Last Thursday, the U.S. House of Representatives passed the “Protect Life Act.” By doing so, they limited the subsidies that health care previously provided for abortion costs. The religious, personal health and economic aspects of the bill are now facing each other head on. The House showed an overwhelming support for the bill, while Obama and others, concerned with job opportunity and women’s health, took a solid stand against it.

House Minority Leader, Nancy Pelosi publicly expressed her disgust with the passage of the bill. “[House Majority Leader Steny Hoyer] made a point and I want to emphasize it. Under this bill, when the Republicans vote for this bill today, they will be voting to say that women can die on the floor and health care providers do not have to intervene if this bill is passed. It’s just appalling.”

Had she not sounded slightly deranged, her point could have attracted more positive attention and concern from her audience. However, regardless of the ridicule Pelosi’s extreme depiction in her strongly worded sentiment received, her concern is valid. The “Protect Life Act” inhibits health-care providers from assisting a woman with a health risk — that could be resolved by the termination of a pregnancy — thus proving to be quite the contradiction to its name.

What kills me (and it’s not looming baby doom) are the economic and religious motivations behind the bill. If, from a fiscal point, the government is trying to curtail excessive spending to alleviate the deficit (not that I really think this is a driving point but just theoretically), why would they presume subsidizing a procedure that would cost, on average, approximately $500 at Planned Parenthood?”-? Sans emotional countenance, would the financial obligations that came with raising a child to the age of 18 while being on welfare and food stamps not prove to be a more strenuous expense? I say again, strictly logistically and economically speaking, this is a far higher tab to pay out than a procedure that costs a few hundred dollars.

Furthermore, when Roe v. Wade concluded with the legalization of abortion, crime rate in the U.S. dropped significantly. Unwanted, abandoned or ill-cared for children were a force on the scene prior to the legalization — but just for survival. Irresponsible or financially disadvantaged adults were bringing children into the world that they couldn’t support, forcing these children to fend for themselves, which unfortunately often lead to illegal or violent activity.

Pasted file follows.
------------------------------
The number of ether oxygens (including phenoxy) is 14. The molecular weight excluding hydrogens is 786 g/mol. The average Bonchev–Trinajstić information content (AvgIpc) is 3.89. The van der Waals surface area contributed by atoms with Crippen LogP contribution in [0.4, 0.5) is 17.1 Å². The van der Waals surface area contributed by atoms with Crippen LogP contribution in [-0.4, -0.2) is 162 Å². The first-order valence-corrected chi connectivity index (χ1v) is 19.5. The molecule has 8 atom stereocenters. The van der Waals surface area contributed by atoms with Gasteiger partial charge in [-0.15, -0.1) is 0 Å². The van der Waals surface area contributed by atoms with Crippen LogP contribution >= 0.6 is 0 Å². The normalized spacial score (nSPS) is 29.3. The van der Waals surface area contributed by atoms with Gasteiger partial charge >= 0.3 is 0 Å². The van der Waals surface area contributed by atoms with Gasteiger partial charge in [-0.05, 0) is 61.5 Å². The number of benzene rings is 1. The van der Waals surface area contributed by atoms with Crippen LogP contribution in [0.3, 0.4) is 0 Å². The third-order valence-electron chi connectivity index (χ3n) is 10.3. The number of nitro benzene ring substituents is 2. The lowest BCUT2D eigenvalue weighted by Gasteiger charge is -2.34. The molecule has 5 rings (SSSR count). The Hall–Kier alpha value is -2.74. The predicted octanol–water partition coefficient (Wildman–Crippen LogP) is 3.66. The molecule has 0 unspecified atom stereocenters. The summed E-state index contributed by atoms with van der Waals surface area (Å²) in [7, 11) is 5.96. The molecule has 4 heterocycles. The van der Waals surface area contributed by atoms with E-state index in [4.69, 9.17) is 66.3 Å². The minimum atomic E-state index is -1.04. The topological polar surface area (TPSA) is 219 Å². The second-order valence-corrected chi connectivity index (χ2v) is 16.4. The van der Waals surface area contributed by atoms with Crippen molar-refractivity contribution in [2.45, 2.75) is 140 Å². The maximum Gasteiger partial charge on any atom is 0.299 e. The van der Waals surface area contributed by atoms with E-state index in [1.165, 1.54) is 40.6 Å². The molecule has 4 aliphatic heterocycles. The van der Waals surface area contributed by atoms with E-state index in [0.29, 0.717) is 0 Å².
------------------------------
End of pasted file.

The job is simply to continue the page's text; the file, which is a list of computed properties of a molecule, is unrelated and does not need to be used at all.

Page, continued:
As far as the religious convictions behind the bill, where is the separation of church and state? If it would be more economically astute for the country to help provide this service, then shouldn’t that become the main issue examined? I understand that anyone pro-life would grit his teeth at handing over tax dollars to a cause he didn’t support, but as I stated above, the price of substantiating the existence of those who are otherwise not cared for is far greater than subsidizing the service provided. If that is something you are capable of then that’s fantastic, but since we’re on the verge of bankruptcy, it’s just not logical.

I swear I’m not the Tin Man, but I do think there are monetary elements of bills that Congress passes that should be taken in to account. Pro-life or pro-choice opinions can co-exist but the condition of our national bank account shouldn’t be affected by emotionally charged actions.


1 Comment

  1. Firstly, in making a cost-benefit analysis (If you must be utilitarian) it is shortsighted to only consider the cost of raising the child and not the benefits that the child will add back. Humans are the ultimate resource and source of wealth, we have more people on earth than ever before and we are also richer than ever before, population and prosperity are positively related. Also, there’s a solution to the cost side of things as well for these 18 year old welfare/food stamp mothers, its called adoption. Secondly, in regards to the crime rate: correlation does not imply causation, the decrease in crime could be attribute to many other factors and I also suggest that it is  calloused and idiotic to suggest mass genocide of minority infants as a means to reduce crime. Thomas Jefferson said that “To compel a man to furnish funds for the propagation of ideas he disbelieves and abhors is sinful and tyrannical”, if it is unacceptable to use taxpayer money to propagate controversial ideas than how much worse is it to use that money to propagate controversial actions? Quite a bit I would say. The spending power and principles cannot be separated, the first depends on the latter for the stability of the whole.